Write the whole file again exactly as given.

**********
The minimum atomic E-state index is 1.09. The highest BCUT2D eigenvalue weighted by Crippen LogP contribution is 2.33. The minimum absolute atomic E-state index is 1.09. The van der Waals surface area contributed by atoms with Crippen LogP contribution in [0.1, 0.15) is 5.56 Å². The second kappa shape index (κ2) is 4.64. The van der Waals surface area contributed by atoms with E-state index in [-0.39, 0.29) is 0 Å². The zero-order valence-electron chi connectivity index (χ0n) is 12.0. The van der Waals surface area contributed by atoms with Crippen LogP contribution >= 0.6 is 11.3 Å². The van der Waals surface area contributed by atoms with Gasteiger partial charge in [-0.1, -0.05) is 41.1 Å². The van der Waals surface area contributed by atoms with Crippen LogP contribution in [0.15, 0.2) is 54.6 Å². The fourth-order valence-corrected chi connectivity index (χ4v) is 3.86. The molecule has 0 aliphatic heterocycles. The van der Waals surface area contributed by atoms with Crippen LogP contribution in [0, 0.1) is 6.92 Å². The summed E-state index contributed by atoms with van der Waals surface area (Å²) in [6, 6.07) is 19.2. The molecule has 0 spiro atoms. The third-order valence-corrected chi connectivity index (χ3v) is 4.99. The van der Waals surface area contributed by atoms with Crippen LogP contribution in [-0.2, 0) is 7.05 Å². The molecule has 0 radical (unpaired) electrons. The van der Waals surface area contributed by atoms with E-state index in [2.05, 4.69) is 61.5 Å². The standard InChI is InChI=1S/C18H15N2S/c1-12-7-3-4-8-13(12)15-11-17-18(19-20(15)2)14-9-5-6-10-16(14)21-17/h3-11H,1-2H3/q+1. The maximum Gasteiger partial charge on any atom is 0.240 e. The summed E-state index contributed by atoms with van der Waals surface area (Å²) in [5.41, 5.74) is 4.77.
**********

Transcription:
The minimum atomic E-state index is 1.09. The highest BCUT2D eigenvalue weighted by Crippen LogP contribution is 2.33. The minimum absolute atomic E-state index is 1.09. The van der Waals surface area contributed by atoms with Crippen LogP contribution in [0.1, 0.15) is 5.56 Å². The second kappa shape index (κ2) is 4.64. The van der Waals surface area contributed by atoms with E-state index in [-0.39, 0.29) is 0 Å². The zero-order valence-electron chi connectivity index (χ0n) is 12.0. The van der Waals surface area contributed by atoms with Crippen LogP contribution >= 0.6 is 11.3 Å². The van der Waals surface area contributed by atoms with Gasteiger partial charge in [-0.1, -0.05) is 41.1 Å². The van der Waals surface area contributed by atoms with Crippen LogP contribution in [0.15, 0.2) is 54.6 Å². The fourth-order valence-corrected chi connectivity index (χ4v) is 3.86. The molecule has 0 aliphatic heterocycles. The van der Waals surface area contributed by atoms with Crippen LogP contribution in [0, 0.1) is 6.92 Å². The summed E-state index contributed by atoms with van der Waals surface area (Å²) in [6, 6.07) is 19.2. The molecule has 0 spiro atoms. The third-order valence-corrected chi connectivity index (χ3v) is 4.99. The van der Waals surface area contributed by atoms with Crippen LogP contribution in [-0.2, 0) is 7.05 Å². The molecule has 0 radical (unpaired) electrons. The van der Waals surface area contributed by atoms with E-state index in [2.05, 4.69) is 61.5 Å². The standard InChI is InChI=1S/C18H15N2S/c1-12-7-3-4-8-13(12)15-11-17-18(19-20(15)2)14-9-5-6-10-16(14)21-17/h3-11H,1-2H3/q+1. The maximum Gasteiger partial charge on any atom is 0.240 e. The summed E-state index contributed by atoms with van der Waals surface area (Å²) in [5.41, 5.74) is 4.77.